Last year Morley College held their first ever scratch night, inviting external theatre companies to perform their works in progress for members of the public and a panel of judges, with the winner getting the opportunity to come back and preview the full show in the summer on the way up to Edinburgh.
Following the success of last year’s event, Morley held its second scratch night this week, featuring four companies selected to share their work. Covering everything from the life of an egg to the death of two goldfish, each excerpt was very different and showcased some fantastic talent.
The evening began with Egg, from Theodora van der Beek. A voice-over explains the cultural significance of the egg while Theodora herself stands on stage wearing an egg costume. We then follow her as she hatches, emerging from her peaceful shell and discovering that life’s very different out in the world. It’s all very surreal – the egg gets a job, then ends up as a pole dancer before taking to the stage as a cabaret star – but that only makes it more interesting to see how the piece develops.
The Scattered Mind of the Incurable Dreamer, from Room 39, is another intriguing piece, performed by Anna Soboleva and Jay Walker. In it, the world and our very existence is represented by a gradually unravelling ball of string, which forms a web preventing us from moving forward to find meaning in life. A recorded interview provides some context to the movements on stage, which become at times almost violent in their desperation. This is quite an unsettling piece of work, exquisitely choreographed, with a particularly striking final image.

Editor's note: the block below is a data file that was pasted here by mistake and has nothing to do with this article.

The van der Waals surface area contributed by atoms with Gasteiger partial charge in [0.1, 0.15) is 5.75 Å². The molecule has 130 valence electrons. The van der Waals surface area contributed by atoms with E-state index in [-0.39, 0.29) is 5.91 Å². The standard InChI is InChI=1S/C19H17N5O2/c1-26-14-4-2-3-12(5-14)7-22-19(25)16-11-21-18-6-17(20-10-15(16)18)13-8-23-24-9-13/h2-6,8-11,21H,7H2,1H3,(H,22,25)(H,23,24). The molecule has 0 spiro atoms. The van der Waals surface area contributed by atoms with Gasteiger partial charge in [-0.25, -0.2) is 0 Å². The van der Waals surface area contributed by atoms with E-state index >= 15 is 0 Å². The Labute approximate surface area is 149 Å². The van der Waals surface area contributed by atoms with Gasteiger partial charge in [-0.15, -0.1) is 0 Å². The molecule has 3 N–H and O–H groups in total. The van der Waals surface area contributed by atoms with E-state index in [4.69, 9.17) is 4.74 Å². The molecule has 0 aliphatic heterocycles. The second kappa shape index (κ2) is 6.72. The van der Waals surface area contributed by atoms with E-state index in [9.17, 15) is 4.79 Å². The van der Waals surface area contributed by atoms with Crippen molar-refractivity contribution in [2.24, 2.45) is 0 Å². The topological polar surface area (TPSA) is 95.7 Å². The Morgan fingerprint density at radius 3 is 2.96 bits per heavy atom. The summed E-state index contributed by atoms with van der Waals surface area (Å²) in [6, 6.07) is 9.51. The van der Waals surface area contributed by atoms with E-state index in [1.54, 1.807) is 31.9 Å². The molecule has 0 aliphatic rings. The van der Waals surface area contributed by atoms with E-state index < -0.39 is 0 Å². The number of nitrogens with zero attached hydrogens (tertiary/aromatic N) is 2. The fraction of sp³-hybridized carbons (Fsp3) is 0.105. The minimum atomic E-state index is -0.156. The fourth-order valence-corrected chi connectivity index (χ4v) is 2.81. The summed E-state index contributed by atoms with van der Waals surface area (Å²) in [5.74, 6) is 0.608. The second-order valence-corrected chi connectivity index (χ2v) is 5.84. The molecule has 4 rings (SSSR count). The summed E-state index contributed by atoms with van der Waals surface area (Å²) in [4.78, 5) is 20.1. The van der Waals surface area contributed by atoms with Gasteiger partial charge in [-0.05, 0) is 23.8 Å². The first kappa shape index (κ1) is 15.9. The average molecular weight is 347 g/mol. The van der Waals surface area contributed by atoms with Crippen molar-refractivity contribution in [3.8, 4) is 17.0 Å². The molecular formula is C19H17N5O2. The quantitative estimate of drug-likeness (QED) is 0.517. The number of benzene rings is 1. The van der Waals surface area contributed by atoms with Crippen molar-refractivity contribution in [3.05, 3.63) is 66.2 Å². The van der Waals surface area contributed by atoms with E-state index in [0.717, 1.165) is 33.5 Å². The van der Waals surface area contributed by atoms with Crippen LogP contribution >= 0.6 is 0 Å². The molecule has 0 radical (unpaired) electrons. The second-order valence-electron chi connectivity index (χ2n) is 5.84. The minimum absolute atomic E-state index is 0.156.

Next up was Goggles, by This Egg. Two friends – Gemma and Josie – have accidentally killed their goldfish, Sunny and Boo, and to make up for it, they’ve put together a show for them. In doing so, they’ve explored the relationship between the two fish, and begun to better understand their own. It’s a light-hearted show; the two girls are likeable and fun, and anyone who’s ever owned a goldfish can relate to their sorrow over their deaths, but it touches on some deeper issues too, like friendship and what it really means to be unhappy.
The final show of the evening was Wonky Two Pocket’s Schmatte, a haunting depiction of the day to day experience of being homeless. A largely silent piece, Schmatte is all about the visual impact, and while it’s true that without any dialogue or voice-over, it’s not always clear exactly what we’re looking at, one thing that does come through powerfully is the almost tangible sense of hopelessness that accompanies each daily task. In a world where homelessness often goes unnoticed, the show is a timely reminder of the struggles faced by so many people on the margins of society every single day.
It’s always rewarding to see new work, and particularly covering such a range of themes and styles. I’ve enjoyed following the journey of the companies who performed at Morley’s first scratch night, and look forward to doing the same with this year’s performers.
Review by Liz Dyer